The attitude reeks of patriarchal structures and the community was the first to

encourage education for women.

Absolutely. Parsis continue to harbour patriarchal structures. They do not want to leave their old structures like they do not want abandon their antiques.

Of course, the two things are different but seriously, it is a dichotomy in a community which prides itself on being extremely progressive and at the same time wants to retain ideas which are anti-woman. We have had so much of debates on this issue but frankly speaking it all boils down to the fact that there are so many trusts and bodies with heavily laden coffers. And that’s the sole point.

But then isn’t it also going against the very existence of a community which is demographically fast getting decimated?

There seems to be a lot of misconceptions regarding the shrinking of community population across the world. A sociological research has revealed that there are primarily three reasons behind it: a) Late or no marriage and mind you there are more unmarried Parsi women and men then in any other community in country at least it seems so; b)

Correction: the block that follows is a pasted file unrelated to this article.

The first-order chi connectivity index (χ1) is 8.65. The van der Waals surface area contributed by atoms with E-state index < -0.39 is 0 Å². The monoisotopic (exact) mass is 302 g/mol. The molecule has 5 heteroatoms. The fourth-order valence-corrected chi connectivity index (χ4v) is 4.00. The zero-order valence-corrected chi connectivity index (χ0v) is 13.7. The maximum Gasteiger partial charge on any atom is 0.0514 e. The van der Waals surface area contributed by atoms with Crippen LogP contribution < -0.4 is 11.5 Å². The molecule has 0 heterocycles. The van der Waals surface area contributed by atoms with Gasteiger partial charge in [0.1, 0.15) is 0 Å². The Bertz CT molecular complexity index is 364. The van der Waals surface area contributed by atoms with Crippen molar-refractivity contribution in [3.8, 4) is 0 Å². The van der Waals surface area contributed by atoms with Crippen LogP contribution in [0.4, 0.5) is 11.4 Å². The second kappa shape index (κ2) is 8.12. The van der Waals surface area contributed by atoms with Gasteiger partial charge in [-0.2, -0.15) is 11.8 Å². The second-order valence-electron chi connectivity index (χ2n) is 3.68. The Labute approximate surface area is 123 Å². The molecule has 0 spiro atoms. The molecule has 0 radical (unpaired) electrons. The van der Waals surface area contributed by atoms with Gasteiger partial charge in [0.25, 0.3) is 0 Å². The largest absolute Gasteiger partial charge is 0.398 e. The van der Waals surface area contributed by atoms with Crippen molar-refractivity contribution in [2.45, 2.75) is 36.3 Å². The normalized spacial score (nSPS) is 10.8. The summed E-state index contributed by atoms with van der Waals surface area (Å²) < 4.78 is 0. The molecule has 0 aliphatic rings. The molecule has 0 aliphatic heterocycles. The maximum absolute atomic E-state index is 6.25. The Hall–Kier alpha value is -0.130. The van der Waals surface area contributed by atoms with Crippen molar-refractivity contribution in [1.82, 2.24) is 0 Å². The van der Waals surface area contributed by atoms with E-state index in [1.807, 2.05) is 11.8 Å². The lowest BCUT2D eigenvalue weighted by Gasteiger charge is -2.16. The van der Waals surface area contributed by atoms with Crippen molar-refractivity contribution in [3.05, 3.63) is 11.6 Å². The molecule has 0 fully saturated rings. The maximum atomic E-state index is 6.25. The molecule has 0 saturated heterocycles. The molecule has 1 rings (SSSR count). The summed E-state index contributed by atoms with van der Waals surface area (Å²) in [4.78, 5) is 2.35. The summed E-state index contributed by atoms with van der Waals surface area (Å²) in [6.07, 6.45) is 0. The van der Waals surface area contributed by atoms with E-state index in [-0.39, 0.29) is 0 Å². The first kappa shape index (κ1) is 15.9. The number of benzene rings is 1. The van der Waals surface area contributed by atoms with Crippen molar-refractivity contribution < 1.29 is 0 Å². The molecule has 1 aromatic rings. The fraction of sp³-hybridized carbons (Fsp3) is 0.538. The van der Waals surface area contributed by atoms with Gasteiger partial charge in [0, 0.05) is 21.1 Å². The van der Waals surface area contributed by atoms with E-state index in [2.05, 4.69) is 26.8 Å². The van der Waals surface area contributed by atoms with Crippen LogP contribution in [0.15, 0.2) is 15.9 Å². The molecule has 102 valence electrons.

Girls marrying outside the community and the  ex-communication; and c) Parsis those marrying within community opting for one child option. And see another problem is that most of the Parsis are settling abroad… so today we have a 60:40 ratio of population. I know this for a fact because the newspaper is sent abroad in countries like Australia, the UK and Canada. And mind you this is done through post.

But the controversy does not end at the ostracism. There have been issues like Tower of Silence for–several Parsis now opt for cremation, while the clergy still frown upon .The clergy has never been able to  influence our editorial policy.

That is also because Parsis are so loyal to Jam-e-Jamshed that every family even if it is staying in Auckland, it subscribe to it. And that is why the paper is bi-lingual. Earlier we had only  four pages in English and 16 pages in Gujarati. I reversed it. There was uproar but the winds of changes sometimes manage to change the tides.